Louys (1605-1684) and Hendrick Trip (1607-1666), the brothers who commissioned the building of the Trippenhuis, were arms dealers who established their firm Louys & Hendrick Trip ('Purveyors of Waepens, Artilleree, Shotte and Amunition of Werre') in Amsterdam.
During their youth they had spent a number of years in Sweden, where their uncle, Louys de Geer (1587-1652), had built up a strong position in the arms trade and weapons industry. After the takeover of a large iron foundry in Julethabruk in Sweden the brothers' business flourished to such an extent that they decided to have their own residence built in 1655. They wanted a double house, so that they could ply their trade from the premises. The site they chose was on Kloveniersburgwal, right by the St Anthony Weighhouse in the Nieuwmarkt.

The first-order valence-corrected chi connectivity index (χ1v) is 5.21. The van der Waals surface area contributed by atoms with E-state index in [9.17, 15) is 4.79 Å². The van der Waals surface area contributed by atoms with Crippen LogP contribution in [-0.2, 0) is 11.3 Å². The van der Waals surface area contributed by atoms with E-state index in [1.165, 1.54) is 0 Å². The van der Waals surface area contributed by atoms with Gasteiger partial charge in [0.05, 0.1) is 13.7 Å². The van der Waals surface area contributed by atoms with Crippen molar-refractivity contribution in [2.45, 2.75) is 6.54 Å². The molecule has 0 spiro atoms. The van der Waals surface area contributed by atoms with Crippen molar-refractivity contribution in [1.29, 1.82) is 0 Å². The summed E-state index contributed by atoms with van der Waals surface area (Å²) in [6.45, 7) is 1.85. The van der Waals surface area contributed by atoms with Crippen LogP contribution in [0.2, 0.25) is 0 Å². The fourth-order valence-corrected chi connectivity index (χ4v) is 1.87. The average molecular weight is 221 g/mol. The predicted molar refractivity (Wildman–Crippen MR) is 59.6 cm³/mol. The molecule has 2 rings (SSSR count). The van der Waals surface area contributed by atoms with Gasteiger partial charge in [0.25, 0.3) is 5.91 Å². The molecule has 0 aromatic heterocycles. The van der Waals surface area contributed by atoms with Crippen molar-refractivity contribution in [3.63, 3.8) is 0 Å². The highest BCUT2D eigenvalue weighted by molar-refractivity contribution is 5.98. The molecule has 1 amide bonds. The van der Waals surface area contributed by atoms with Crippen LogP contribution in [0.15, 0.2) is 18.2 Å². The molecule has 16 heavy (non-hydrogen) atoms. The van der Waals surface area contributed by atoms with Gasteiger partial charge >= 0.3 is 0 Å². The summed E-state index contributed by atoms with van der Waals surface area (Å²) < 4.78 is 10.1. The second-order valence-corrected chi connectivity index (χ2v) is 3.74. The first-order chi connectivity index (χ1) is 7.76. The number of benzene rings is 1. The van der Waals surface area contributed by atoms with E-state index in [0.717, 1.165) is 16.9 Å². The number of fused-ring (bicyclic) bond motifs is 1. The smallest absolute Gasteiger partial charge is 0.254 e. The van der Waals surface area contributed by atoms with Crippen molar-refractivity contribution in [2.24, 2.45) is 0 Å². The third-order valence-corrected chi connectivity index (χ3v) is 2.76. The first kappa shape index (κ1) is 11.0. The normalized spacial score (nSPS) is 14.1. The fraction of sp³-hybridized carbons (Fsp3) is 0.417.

The Trippenhuis was designed by Justus Vingboons (1620/21-1698). The Trip brothers probably first came across the work of the young Dutch architect in Sweden, where Vingboons worked from 1653 to 1656, completing the Riddarhuset in Stockholm. Justus Vingboons was a younger brother of Philips Vingboons (1607-1678), a well-known architect in Amsterdam.
Construction of the Trippenhuis in the Kloveniersburgwal commenced in May 1660. Precisely two years later Hendrick Trip and his wife Johanna de Geer moved into the northern house and Louys Trip and his wife Emerentia Hoefslager into the southern house.
The Rijksmuseum and the Royal Institute of Sciences
The Trippenhuis remained the property of the Trip family until the early 19th century. From 1812 onwards the house obtained a totally new designated use, when King Louis Napoleon used it to house the Royal Institute of Sciences, Letters and Fine Arts - the precursor of the present Royal Netherlands Academy of Arts and Sciences - which he had founded in 1808. During the period 1815-1885 the Rijksmuseum was also located in the Trippenhuis.
The Trippenhuis has remained the seat of the Academy until the present day.